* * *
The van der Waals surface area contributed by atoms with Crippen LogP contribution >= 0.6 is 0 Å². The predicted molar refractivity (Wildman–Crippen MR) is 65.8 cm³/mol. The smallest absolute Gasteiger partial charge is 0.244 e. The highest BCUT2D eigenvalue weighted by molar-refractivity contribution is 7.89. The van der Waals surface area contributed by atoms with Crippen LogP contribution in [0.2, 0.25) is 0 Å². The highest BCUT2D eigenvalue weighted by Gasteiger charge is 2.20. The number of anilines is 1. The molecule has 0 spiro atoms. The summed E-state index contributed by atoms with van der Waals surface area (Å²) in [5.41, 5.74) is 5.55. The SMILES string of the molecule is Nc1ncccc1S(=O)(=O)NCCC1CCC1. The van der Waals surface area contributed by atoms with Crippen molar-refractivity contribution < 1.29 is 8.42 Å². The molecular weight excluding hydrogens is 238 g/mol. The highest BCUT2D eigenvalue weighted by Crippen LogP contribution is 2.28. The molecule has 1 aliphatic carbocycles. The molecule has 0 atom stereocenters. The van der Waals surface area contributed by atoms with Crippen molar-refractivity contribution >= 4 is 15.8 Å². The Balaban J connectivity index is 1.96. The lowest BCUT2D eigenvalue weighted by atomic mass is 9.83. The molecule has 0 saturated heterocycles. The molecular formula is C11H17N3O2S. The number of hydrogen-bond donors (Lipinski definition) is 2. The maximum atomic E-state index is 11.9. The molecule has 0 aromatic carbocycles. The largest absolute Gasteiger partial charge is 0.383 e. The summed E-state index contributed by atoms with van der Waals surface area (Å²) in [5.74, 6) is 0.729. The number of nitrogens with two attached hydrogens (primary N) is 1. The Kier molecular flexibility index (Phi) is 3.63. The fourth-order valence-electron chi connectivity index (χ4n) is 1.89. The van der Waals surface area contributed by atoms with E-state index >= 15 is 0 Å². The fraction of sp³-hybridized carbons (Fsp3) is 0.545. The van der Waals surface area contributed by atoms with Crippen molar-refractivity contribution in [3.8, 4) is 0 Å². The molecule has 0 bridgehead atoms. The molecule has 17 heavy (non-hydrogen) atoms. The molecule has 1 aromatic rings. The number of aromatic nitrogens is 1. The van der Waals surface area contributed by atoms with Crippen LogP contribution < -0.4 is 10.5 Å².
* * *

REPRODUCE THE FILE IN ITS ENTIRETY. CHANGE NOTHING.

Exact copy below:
The van der Waals surface area contributed by atoms with Crippen LogP contribution >= 0.6 is 0 Å². The predicted molar refractivity (Wildman–Crippen MR) is 65.8 cm³/mol. The smallest absolute Gasteiger partial charge is 0.244 e. The highest BCUT2D eigenvalue weighted by molar-refractivity contribution is 7.89. The van der Waals surface area contributed by atoms with Crippen LogP contribution in [0.2, 0.25) is 0 Å². The highest BCUT2D eigenvalue weighted by Gasteiger charge is 2.20. The number of anilines is 1. The molecule has 0 spiro atoms. The summed E-state index contributed by atoms with van der Waals surface area (Å²) in [5.41, 5.74) is 5.55. The SMILES string of the molecule is Nc1ncccc1S(=O)(=O)NCCC1CCC1. The van der Waals surface area contributed by atoms with Crippen molar-refractivity contribution < 1.29 is 8.42 Å². The molecular weight excluding hydrogens is 238 g/mol. The highest BCUT2D eigenvalue weighted by Crippen LogP contribution is 2.28. The molecule has 1 aliphatic carbocycles. The molecule has 0 atom stereocenters. The van der Waals surface area contributed by atoms with Crippen molar-refractivity contribution >= 4 is 15.8 Å². The Balaban J connectivity index is 1.96. The lowest BCUT2D eigenvalue weighted by atomic mass is 9.83. The molecule has 0 saturated heterocycles. The molecular formula is C11H17N3O2S. The number of hydrogen-bond donors (Lipinski definition) is 2. The maximum atomic E-state index is 11.9. The molecule has 0 aromatic carbocycles. The largest absolute Gasteiger partial charge is 0.383 e. The summed E-state index contributed by atoms with van der Waals surface area (Å²) in [5.74, 6) is 0.729. The number of nitrogens with two attached hydrogens (primary N) is 1. The Kier molecular flexibility index (Phi) is 3.63. The fourth-order valence-electron chi connectivity index (χ4n) is 1.89. The van der Waals surface area contributed by atoms with E-state index >= 15 is 0 Å². The fraction of sp³-hybridized carbons (Fsp3) is 0.545. The van der Waals surface area contributed by atoms with Crippen molar-refractivity contribution in [3.8, 4) is 0 Å². The molecule has 0 bridgehead atoms. The molecule has 17 heavy (non-hydrogen) atoms. The molecule has 1 aromatic rings. The number of aromatic nitrogens is 1. The van der Waals surface area contributed by atoms with Crippen LogP contribution < -0.4 is 10.5 Å².